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Bakuchiol: A Natural Alternative to Retinol

Retinol (Vitamin A1) is well known as a clinically effective ingredient for healthy and beautiful

skin by reducing fine wrinkles and promoting anti-aging effects. Although Retinol promotes cell turnover, it may lead to flaky and dry skin by reducing skin oil production. Furthermore, it may also cause irritation and result in redness to the skin.

In summary, some side effects of retinol are:

  • Itchiness

  • Redness

  • Inflammation

  • Irritation

  • Sensitivity

  • Breakouts (especially for acne-prone skin)

Warning: Never use retinoids during pregnancy or when you are considering

pregnancy. A fetus exposed to retinol has a higher percentage of developing birth defects (35% versus 3%, mostly craniofacial, nervous, and cardiovascular systems).

However, there is a herbal alternative to retinol, called Bakuchiol, that works the same as retinol, is just as effective, but does not come with the side effects that retinol has! Bonus: You can use it during pregnancy and breastfeeding, too. Bakuchiol, like retinol, can also be useful to treat acne and acne scarring as it increases skin cell turnover and reduces sebum production.

"Bakuchiol is a natural retinol alternative, derived from the leaves of the plant Psoralea Corylifolia. It functions in the skin just like a retinol but is less likely to set off reactions (such as redness and peeling), so it can be a good option for those who need a gentler anti-aging product. Unlike retinol, it is also safe to use during pregnancy. One study, published in February 2019 in the British Journal of Dermatology pitted a 0.5 percent bakuchiol cream against a 0.5 percent retinol cream and found that after 12 weeks, both equally reduced the appearance of wrinkles and hyperpigmentation— but the bakuchiol product triggered fewer side effects."

FYI: Results might not be visible for approximately three months with regular daily application.

Stay tuned for our latest skincare addition, Bakuchiol, coming soon!

Recent clinical scientific publications re. Bakuchiol

Title: Prospective, randomized, double-blind assessment of topical bakuchiol and retinol for facial photoaging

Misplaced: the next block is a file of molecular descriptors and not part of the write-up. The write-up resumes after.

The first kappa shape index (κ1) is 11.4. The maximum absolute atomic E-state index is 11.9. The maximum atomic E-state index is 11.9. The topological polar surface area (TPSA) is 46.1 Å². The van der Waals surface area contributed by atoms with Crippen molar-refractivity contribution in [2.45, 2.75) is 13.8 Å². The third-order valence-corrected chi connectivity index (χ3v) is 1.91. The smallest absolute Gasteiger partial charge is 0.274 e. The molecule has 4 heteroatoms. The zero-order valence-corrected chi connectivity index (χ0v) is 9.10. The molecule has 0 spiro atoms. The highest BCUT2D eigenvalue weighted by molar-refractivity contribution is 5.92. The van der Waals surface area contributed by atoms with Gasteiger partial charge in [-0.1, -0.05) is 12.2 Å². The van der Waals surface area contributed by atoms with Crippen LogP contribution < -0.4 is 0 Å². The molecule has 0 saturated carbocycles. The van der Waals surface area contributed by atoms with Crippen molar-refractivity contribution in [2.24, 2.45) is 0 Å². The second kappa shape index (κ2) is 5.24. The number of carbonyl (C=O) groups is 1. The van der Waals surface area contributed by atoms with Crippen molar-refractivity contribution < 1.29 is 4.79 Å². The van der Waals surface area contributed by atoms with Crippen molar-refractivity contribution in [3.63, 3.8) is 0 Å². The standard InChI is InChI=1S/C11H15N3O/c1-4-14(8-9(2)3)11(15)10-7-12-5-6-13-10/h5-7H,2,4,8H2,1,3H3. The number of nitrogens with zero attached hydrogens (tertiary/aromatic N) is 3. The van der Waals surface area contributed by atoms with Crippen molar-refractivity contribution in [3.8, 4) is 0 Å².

Authors : Dhaliwal S., Rybak I., ea

Journal : Br J Dermatology 2019 Feb.; vol. 180(2): 289-296

Conclusion: Bakuchiol is a better anti-aging ingredient than retinol

Title: Applications of bakuchiol in Dermatology: systemic review of the Literature

Authors : Carolina Puyana, Neha Chandan, Maria Tsoukas

Journal : J Cosmet Dermatology 2022 Dec.; vol. 21(12): 6636-6643

Conclusion: Bakuchiol is a retinol alternative showing a significant reduction in photodamage,

hyperpigmentation, wrinkle scores, and acne severity.

Title: The Use of Bakuchiol in Dermatology: a review of in vitro and in vivo evidence

Authors: Jonathan Greenzaid, Adam Friedman, Pooja Sodha

Journal: J Drugs Dermatology 2022 June; vol. 21(6): 624-629

Conclusion: Bakuchiol has anti-inflammatory and anti-proliferative properties and does not cause common adverse effects seen with topical retinoids permitting wider use of Bakuchiol in patients with sensitive skin.

Title: Retinoids and Pregnancy: an update

Authors: Hannah Browne, Gerald Mason, Thomas Tang

Journal : The Obstetrician & Gynaecologist ( TOG ) 2014 January; vol.16(1): 7-11

Conclusion: patients should understand the risk of retinoids in particular teratogenesis during peri-

conception and pregnancy.

In addition, Bakuchiol also prevents melasma and reduces stretch marks!

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